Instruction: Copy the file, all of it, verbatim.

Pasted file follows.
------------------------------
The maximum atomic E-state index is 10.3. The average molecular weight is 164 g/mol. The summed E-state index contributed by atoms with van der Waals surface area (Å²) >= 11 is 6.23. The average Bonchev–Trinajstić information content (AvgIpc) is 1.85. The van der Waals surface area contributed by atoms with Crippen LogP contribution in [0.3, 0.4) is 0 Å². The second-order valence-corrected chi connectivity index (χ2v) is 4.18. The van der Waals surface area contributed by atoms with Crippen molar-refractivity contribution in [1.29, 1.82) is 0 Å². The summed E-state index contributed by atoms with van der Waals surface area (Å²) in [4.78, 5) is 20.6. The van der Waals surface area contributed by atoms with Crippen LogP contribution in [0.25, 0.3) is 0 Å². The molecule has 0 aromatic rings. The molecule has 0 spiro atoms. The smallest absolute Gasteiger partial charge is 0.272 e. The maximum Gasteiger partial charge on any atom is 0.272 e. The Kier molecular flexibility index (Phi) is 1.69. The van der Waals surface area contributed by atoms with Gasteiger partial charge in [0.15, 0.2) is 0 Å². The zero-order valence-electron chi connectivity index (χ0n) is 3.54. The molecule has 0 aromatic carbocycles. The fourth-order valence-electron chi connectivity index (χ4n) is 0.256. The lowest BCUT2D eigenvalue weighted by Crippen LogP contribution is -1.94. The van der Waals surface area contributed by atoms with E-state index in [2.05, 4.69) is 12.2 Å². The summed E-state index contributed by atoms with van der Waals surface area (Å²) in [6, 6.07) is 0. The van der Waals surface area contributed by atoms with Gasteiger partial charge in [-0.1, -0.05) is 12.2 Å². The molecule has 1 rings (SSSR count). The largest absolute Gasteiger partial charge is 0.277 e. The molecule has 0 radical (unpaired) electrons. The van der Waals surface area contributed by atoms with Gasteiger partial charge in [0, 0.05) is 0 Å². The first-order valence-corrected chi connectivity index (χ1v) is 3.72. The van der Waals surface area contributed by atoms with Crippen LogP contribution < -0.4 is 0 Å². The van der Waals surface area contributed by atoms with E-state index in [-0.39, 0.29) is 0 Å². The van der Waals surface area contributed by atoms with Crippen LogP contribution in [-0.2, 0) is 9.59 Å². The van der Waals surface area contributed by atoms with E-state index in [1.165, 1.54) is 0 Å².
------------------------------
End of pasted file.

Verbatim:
The maximum atomic E-state index is 10.3. The average molecular weight is 164 g/mol. The summed E-state index contributed by atoms with van der Waals surface area (Å²) >= 11 is 6.23. The average Bonchev–Trinajstić information content (AvgIpc) is 1.85. The van der Waals surface area contributed by atoms with Crippen LogP contribution in [0.3, 0.4) is 0 Å². The second-order valence-corrected chi connectivity index (χ2v) is 4.18. The van der Waals surface area contributed by atoms with Crippen molar-refractivity contribution in [1.29, 1.82) is 0 Å². The summed E-state index contributed by atoms with van der Waals surface area (Å²) in [4.78, 5) is 20.6. The van der Waals surface area contributed by atoms with Crippen LogP contribution in [0.25, 0.3) is 0 Å². The molecule has 0 aromatic rings. The molecule has 0 spiro atoms. The smallest absolute Gasteiger partial charge is 0.272 e. The maximum Gasteiger partial charge on any atom is 0.272 e. The Kier molecular flexibility index (Phi) is 1.69. The van der Waals surface area contributed by atoms with Gasteiger partial charge in [0.15, 0.2) is 0 Å². The zero-order valence-electron chi connectivity index (χ0n) is 3.54. The molecule has 0 aromatic carbocycles. The fourth-order valence-electron chi connectivity index (χ4n) is 0.256. The lowest BCUT2D eigenvalue weighted by Crippen LogP contribution is -1.94. The van der Waals surface area contributed by atoms with E-state index in [2.05, 4.69) is 12.2 Å². The summed E-state index contributed by atoms with van der Waals surface area (Å²) in [6, 6.07) is 0. The van der Waals surface area contributed by atoms with Gasteiger partial charge in [-0.1, -0.05) is 12.2 Å². The molecule has 1 rings (SSSR count). The largest absolute Gasteiger partial charge is 0.277 e. The molecule has 0 radical (unpaired) electrons. The van der Waals surface area contributed by atoms with Gasteiger partial charge in [0, 0.05) is 0 Å². The first-order valence-corrected chi connectivity index (χ1v) is 3.72. The van der Waals surface area contributed by atoms with Crippen LogP contribution < -0.4 is 0 Å². The van der Waals surface area contributed by atoms with E-state index in [-0.39, 0.29) is 0 Å². The van der Waals surface area contributed by atoms with Crippen LogP contribution in [-0.2, 0) is 9.59 Å². The van der Waals surface area contributed by atoms with E-state index in [1.165, 1.54) is 0 Å².